Samso Dauda:
I used to play rugby and my teammates would say I had a great physique and should start taking it seriously. I met my partner at the gym and then started competing six months later and came first. 

Your first bodybuilding competition made you fall in love with it?
Well, before any of this, I was a very shy person. I wouldn’t take my shirt off at the beach and when playing team sports, I didn’t want to stand out too much. Obviously, when you’re in a competition, you’re pretty close to naked. It took 20 minutes for me to psych myself to do it, but when that spotlight hit me, it was like I became a completely different person. 

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So bodybuilding has helped with your confidence?
Absolutely. I wouldn’t have been able to do something like this [interview] before. From travelling the world and meeting new people, I’m more confident in myself.

Are you still a work in progress or is this as muscular as you’d like to be? 
I’m just getting started, honestly. Bodybuilders can peak in their 30s or 40s, some even compete in their 50s. So there’s definitely still time for me to progress.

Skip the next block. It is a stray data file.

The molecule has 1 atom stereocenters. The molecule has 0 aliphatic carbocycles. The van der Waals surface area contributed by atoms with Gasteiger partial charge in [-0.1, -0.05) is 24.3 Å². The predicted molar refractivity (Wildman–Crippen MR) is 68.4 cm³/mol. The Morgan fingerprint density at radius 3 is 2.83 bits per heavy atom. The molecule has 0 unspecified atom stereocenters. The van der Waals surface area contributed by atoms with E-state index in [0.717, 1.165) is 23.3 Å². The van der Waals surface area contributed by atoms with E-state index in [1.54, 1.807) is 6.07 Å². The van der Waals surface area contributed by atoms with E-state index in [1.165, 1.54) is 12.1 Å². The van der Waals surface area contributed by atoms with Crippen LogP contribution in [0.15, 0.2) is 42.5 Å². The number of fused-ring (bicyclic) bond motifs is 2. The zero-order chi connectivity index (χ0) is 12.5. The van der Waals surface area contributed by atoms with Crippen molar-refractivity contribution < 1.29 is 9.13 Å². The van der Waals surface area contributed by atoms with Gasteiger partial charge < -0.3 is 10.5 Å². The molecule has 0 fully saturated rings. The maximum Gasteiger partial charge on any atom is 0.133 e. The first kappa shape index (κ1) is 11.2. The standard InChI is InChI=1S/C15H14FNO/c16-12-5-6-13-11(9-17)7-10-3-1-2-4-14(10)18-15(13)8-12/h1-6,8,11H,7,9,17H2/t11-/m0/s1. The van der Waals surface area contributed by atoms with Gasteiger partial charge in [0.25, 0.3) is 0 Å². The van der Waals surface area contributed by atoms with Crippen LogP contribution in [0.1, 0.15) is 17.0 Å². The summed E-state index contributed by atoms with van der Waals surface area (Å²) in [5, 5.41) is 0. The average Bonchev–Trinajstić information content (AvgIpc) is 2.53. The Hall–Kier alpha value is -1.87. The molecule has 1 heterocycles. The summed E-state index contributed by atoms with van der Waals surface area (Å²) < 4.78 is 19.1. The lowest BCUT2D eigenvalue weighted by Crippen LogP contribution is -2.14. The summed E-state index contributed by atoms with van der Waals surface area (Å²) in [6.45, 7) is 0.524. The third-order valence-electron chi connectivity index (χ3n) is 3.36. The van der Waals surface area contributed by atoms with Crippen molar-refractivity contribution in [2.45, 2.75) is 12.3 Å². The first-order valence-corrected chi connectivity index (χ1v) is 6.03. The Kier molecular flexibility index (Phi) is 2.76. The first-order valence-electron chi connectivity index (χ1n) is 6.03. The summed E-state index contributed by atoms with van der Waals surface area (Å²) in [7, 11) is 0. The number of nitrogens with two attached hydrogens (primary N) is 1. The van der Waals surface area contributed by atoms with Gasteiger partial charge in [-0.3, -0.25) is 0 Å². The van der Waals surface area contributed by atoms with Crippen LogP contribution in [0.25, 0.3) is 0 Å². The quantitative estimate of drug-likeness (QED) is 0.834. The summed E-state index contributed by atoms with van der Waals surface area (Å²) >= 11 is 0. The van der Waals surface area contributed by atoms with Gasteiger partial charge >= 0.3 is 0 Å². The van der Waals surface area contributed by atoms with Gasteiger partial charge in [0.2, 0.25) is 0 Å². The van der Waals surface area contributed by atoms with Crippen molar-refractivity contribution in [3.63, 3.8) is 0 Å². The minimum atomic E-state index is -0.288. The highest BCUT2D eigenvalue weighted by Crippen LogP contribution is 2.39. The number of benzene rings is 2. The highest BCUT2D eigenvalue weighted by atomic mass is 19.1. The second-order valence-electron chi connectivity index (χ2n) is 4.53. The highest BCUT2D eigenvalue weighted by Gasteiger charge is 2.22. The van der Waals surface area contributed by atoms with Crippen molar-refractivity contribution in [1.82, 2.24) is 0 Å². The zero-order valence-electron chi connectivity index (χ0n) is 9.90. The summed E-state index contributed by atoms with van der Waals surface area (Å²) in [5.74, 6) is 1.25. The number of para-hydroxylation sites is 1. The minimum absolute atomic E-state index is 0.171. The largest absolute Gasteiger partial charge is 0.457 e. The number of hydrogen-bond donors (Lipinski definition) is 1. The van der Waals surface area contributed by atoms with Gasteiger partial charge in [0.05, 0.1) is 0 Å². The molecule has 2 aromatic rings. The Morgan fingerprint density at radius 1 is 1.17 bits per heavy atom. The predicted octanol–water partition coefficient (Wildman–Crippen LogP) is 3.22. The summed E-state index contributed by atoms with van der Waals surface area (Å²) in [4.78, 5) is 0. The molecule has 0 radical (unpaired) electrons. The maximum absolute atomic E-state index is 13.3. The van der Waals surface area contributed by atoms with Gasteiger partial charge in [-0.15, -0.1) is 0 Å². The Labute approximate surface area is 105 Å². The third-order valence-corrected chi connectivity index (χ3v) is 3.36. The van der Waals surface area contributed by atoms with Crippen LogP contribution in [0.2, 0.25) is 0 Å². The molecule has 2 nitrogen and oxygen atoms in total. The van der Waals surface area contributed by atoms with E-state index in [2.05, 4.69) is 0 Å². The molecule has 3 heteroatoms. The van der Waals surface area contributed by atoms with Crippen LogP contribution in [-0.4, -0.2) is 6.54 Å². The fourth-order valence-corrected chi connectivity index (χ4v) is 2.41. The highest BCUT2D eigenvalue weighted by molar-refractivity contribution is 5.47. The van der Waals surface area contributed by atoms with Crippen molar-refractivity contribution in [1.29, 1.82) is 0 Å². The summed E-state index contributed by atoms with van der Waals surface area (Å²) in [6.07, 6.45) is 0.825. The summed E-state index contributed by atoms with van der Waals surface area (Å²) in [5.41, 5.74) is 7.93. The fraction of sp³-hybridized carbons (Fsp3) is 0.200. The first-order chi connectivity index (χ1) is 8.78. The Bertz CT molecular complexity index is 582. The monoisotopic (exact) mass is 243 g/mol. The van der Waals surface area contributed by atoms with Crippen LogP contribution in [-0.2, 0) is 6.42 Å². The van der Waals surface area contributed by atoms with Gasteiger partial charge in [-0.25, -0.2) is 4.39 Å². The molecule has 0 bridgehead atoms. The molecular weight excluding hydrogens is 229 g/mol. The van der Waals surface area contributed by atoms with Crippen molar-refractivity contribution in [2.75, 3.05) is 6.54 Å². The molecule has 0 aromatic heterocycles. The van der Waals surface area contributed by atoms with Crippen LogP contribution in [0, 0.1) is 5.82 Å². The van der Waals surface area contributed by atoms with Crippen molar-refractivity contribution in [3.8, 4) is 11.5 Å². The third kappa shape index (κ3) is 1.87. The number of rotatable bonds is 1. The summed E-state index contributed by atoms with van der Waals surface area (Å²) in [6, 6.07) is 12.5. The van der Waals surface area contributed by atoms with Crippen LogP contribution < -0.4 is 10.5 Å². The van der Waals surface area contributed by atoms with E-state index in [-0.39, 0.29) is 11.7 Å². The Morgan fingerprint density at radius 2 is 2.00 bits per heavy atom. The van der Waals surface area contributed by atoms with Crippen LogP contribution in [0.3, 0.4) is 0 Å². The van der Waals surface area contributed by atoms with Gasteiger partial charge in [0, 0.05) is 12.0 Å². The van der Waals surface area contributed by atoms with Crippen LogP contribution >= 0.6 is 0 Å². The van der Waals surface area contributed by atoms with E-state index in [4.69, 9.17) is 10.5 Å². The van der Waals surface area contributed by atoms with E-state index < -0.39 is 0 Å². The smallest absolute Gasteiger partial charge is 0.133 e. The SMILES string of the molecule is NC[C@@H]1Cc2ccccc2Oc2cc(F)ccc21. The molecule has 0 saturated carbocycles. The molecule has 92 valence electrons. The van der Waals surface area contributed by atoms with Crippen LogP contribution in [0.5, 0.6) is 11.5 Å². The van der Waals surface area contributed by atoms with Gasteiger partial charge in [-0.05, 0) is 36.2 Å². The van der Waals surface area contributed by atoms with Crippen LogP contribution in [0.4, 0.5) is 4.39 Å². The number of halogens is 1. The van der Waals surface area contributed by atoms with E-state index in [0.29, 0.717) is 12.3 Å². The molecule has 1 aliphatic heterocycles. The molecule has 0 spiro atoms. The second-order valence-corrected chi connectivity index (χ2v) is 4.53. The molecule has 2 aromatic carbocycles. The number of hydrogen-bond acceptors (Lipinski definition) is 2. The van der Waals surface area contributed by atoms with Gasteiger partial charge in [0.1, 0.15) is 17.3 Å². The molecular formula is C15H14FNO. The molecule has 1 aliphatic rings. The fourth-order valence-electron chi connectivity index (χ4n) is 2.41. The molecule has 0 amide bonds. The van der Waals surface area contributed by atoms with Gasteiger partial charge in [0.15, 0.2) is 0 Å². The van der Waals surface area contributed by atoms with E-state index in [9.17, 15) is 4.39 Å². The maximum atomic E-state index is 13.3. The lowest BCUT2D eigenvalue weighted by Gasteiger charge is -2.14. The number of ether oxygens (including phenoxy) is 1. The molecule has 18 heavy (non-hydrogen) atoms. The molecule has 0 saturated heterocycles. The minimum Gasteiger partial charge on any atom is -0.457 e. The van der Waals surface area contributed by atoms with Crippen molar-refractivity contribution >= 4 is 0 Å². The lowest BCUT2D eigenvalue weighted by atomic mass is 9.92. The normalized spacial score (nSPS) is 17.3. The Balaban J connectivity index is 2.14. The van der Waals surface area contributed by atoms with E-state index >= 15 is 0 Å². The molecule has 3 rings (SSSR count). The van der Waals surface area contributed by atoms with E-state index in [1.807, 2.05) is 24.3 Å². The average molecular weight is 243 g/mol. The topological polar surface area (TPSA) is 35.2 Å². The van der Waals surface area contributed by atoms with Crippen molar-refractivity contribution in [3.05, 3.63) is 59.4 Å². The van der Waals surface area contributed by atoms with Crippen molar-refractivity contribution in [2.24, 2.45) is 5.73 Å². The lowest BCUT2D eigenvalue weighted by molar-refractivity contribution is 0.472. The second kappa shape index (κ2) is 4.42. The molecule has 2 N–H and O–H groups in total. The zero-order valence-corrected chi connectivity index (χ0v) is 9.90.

OK. What’s the biggest misconception about bodybuilders? 
That it’s all vanity. For some people, it might be but for me and others, it's about discipline. I don’t go out, I watch what I eat too. I know every drop of water and gram of protein I have to eat. There’s a lot of dedication. It’s not just about being the biggest you can be either, it’s more about symmetry.

Would you say getting jacked has changed your life then? 
Definitely; it’s my job now. I was a builder before and then not long ago I was signed to be a professional bodybuilder. I couldn’t believe it. I was like ‘You will pay me to go to the gym and work on myself all day?’ I’m incredibly lucky to be able to support my family this way too.

All interviews have been edited and condensed for clarity.

@nanasbaah